Lee Child is the author behind Jack Reacher, America's favorite tough guy. And after 20 novels and one Tom Cruise movie, Child knows a thing or two about best-sellers. But what about worst sellers? We've invited him to play a game called "I know I sold at least one copy ... unless Mom lied?" Three questions about books that sold really, really badly.
PETER SAGAL, HOST:
And now the game where we like to ask famous people about obscure things. It's called Not My Job. So the story is that Lee Child had just been fired and he was angry, so he sat down to write a novel about an immensely strong and resourceful hero who responded to insults with his fists. Twenty novels and one Tom Cruise movie later, Jack Reacher is America's favorite tough guy. His creator is one of the countries best-selling authors. Lee Child, welcome to WAIT WAIT …DON’T TELL ME.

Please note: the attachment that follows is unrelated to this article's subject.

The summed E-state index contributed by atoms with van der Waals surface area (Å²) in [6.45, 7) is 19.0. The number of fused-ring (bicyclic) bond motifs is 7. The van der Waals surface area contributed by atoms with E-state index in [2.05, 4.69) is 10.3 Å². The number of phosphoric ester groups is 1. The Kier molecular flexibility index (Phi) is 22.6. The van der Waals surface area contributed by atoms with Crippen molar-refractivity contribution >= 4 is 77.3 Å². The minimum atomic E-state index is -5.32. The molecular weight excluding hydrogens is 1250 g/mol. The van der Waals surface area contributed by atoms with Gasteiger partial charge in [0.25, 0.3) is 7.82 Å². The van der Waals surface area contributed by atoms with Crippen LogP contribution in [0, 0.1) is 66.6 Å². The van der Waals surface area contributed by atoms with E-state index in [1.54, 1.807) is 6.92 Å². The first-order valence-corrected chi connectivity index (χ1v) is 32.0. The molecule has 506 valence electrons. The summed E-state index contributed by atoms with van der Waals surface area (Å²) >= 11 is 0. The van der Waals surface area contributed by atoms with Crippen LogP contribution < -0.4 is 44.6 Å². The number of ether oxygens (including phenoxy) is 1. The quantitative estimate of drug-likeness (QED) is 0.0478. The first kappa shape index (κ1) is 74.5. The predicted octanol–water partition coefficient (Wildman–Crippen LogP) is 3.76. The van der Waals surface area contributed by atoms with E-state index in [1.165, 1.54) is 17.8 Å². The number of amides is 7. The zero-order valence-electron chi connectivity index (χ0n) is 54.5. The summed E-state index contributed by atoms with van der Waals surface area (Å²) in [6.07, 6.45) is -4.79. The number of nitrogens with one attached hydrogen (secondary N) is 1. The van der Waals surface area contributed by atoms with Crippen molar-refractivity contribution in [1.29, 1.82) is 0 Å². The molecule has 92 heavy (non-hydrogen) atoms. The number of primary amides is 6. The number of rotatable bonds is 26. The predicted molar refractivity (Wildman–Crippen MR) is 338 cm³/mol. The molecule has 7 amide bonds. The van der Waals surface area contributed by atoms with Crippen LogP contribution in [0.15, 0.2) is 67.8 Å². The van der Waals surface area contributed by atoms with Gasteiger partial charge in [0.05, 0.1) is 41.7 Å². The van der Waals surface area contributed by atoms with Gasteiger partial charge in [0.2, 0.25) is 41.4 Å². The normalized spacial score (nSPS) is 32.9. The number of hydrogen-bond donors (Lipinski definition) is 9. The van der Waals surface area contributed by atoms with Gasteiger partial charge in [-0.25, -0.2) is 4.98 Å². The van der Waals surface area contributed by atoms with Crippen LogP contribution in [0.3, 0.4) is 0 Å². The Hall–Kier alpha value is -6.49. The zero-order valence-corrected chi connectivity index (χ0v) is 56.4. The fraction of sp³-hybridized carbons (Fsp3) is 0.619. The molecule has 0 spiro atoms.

LEE CHILD: Thank you so much. It's great to be there.
SAGAL: It's great to have you. So first thing's first - is that origin story of Jack Reacher true?
CHILD: It is basically true. I had a job in British television that I absolutely loved. I loved that job. I was there 18 years, and no doubt I would still be there except one day my boss said something to me that made it just impossible for me to continue. He said you're fired.
SAGAL: Oh, yeah.
SAGAL: That is a difference in artistic vision, isn't it?
CHILD: Yeah, there was a basic incompatibility there. And I was 39 years old, very nearly 40. And of course, being European, my first instinct was to retire. But...
CHILD: Being 40, it was a little too soon. I couldn't bridge that gap. So I thought all right, what shall I do now? And I thought you know what? I'll write a book. I've read some. How hard can it be?
SAGAL: And is it true that Jack Reacher came to you as kind of a creature of your own anger at that time?
CHILD: Yeah, very much so. You know, and also he had a parallel story that he was let go from the U.S. Army during that downsizing in the 1990s.